Why did these two men actually pull over that night on the side the road? In the transcript, Jarius said he’d made up a story to tell Brandon – that someone he’d just met, down by the beach was having car trouble. (Again, without a cell phone? How would he know?) Now, the guy was apparently marooned, and needed a jump. Jarius had admitted in his testimony that he’d fully intended “to lure” Brandon.

In the real version, there was no “stranded” motorist. Maybe Brandon and Jarius had just pulled over to have a smoke, or perhaps to answer a call of nature. Whatever the reason, it seems likely that Jarius caught him from behind, perhaps throwing the jumper cables – the most available ligature – around his neck. Perhaps the front passenger’s seat was the most accessible ingress in which to maneuver and deposit Brandon. It is also possible that when Jarius got into the driver’s seat, he did not yet know Brandon was dead. And perhaps he was not.

Some might argue the difficulty of lifting dead-weight, even a very small person. But, then again, as combat veterans know, with sufficient motivation, adrenaline can generate super-human strength.

Per our theoretical timeline, Jarius would make two briefs stops in Alabama before heading over the state line to Mississippi – one at Uncle Steve’s, looking for Damien, and then again at Bubba and Tonya’s to drop off the speakers. He planned to find a place in the Mississippi woods to dispose of Brandon’s body, hoping the extra distance would buy him some time.

Five days after the Brandon’s disappearance, county officials had arrived at the crime scene, having first been alerted by a local resident. Tragically, it was the young man’s severed head that had been found first, separated from the body which was about 30 yards deeper into the woods. Dr. Paul McGarry, a renowned Louisiana and Mississippi coroner, examined the scene and explained it was typical for feral dogs to “feed from the most damaged part of the body.” So, at least, it had been canines, rather than foul play, that had brought about decapitation. The doctor had exemplary qualifications, and his years of autopsy experience enabled him to ascertain cause-of-death, despite the damage, dismemberment, and deterioration. There was nothing controversial back then – his purpose was not to confirm or deny anyone’s future hypothesis, gunshot or otherwise. Although the neck would remain the most contentious aspect of the murder case, there was never a hesitation in the doctor’s diagnosis: “asphyxia, due to ligature strangulation.” No question.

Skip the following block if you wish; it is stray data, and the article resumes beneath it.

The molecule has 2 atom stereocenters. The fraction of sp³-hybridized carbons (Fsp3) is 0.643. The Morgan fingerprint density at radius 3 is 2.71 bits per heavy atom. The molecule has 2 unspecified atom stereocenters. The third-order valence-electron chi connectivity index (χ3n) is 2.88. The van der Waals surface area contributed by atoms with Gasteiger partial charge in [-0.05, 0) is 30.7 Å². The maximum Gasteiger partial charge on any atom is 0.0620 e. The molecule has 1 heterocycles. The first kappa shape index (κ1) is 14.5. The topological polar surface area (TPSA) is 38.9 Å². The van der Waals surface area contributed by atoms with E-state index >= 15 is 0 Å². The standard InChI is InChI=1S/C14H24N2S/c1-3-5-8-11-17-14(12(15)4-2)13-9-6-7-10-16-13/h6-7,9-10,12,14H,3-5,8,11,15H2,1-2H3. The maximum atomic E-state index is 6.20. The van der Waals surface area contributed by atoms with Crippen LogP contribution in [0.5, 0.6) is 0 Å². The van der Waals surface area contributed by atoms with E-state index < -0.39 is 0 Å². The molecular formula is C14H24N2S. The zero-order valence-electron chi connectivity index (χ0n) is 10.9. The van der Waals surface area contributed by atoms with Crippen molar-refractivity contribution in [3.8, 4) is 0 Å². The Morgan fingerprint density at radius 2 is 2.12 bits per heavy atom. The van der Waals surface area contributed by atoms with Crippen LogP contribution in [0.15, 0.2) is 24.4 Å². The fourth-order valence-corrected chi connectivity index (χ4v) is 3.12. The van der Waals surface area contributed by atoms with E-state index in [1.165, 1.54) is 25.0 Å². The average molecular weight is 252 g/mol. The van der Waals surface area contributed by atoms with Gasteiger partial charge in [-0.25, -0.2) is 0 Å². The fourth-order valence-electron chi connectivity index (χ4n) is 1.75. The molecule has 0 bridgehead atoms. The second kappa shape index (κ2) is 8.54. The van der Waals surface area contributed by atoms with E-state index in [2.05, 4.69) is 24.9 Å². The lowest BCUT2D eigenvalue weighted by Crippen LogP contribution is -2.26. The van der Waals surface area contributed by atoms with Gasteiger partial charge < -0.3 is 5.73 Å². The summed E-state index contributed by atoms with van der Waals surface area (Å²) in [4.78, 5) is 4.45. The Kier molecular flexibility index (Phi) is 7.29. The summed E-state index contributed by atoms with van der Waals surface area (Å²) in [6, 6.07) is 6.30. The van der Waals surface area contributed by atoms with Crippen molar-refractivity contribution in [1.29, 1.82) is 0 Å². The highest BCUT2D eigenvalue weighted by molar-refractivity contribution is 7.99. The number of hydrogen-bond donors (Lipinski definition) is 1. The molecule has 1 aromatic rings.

McGarry’s testimony had first been taken by deposition, as he had originally doubted he could make the trial date. It was sufficient, if not ideal, but they had the MS coroner’s report, autopsy results, and death certificates. But then, as it turned out, McGarry had been able to show up in person and give testimony on the witness stand. Only one hitch: his testimony had been premature, and therefore at odds with the natural flow of the presentation. This anachronism would work to Whetstone’s advantage, and to Defense Attorney Willie Huntley’s disadvantage. The jury would be hearing forensic evidence far too soon in the process. By the time they’d heard the whole story, the impact of McGarry’s testimony would have been greatly diluted.